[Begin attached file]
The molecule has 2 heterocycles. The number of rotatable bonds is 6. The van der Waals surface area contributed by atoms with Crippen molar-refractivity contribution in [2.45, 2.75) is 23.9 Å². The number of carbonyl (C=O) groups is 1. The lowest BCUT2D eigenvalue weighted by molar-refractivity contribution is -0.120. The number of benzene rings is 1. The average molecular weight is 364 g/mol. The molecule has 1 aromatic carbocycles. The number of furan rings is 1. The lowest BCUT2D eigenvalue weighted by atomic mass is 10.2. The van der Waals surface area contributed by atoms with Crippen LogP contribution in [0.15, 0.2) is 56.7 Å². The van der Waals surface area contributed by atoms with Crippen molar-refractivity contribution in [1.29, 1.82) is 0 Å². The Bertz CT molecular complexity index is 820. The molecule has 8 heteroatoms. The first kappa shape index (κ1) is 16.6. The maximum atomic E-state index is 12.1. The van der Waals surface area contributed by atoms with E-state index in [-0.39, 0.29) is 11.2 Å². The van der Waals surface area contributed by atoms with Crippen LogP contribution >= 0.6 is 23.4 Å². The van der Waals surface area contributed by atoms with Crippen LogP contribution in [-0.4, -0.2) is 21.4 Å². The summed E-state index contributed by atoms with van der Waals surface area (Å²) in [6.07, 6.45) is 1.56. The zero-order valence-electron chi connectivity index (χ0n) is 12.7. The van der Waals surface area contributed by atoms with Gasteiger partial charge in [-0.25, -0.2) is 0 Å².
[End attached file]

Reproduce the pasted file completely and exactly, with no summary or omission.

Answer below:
The molecule has 2 heterocycles. The number of rotatable bonds is 6. The van der Waals surface area contributed by atoms with Crippen molar-refractivity contribution in [2.45, 2.75) is 23.9 Å². The number of carbonyl (C=O) groups is 1. The lowest BCUT2D eigenvalue weighted by molar-refractivity contribution is -0.120. The number of benzene rings is 1. The average molecular weight is 364 g/mol. The molecule has 1 aromatic carbocycles. The number of furan rings is 1. The lowest BCUT2D eigenvalue weighted by atomic mass is 10.2. The van der Waals surface area contributed by atoms with Crippen LogP contribution in [0.15, 0.2) is 56.7 Å². The van der Waals surface area contributed by atoms with Crippen molar-refractivity contribution in [1.29, 1.82) is 0 Å². The Bertz CT molecular complexity index is 820. The molecule has 8 heteroatoms. The first kappa shape index (κ1) is 16.6. The maximum atomic E-state index is 12.1. The van der Waals surface area contributed by atoms with E-state index in [-0.39, 0.29) is 11.2 Å². The van der Waals surface area contributed by atoms with Crippen LogP contribution >= 0.6 is 23.4 Å². The van der Waals surface area contributed by atoms with Crippen LogP contribution in [-0.4, -0.2) is 21.4 Å². The summed E-state index contributed by atoms with van der Waals surface area (Å²) in [6.07, 6.45) is 1.56. The zero-order valence-electron chi connectivity index (χ0n) is 12.7. The van der Waals surface area contributed by atoms with Gasteiger partial charge in [-0.25, -0.2) is 0 Å².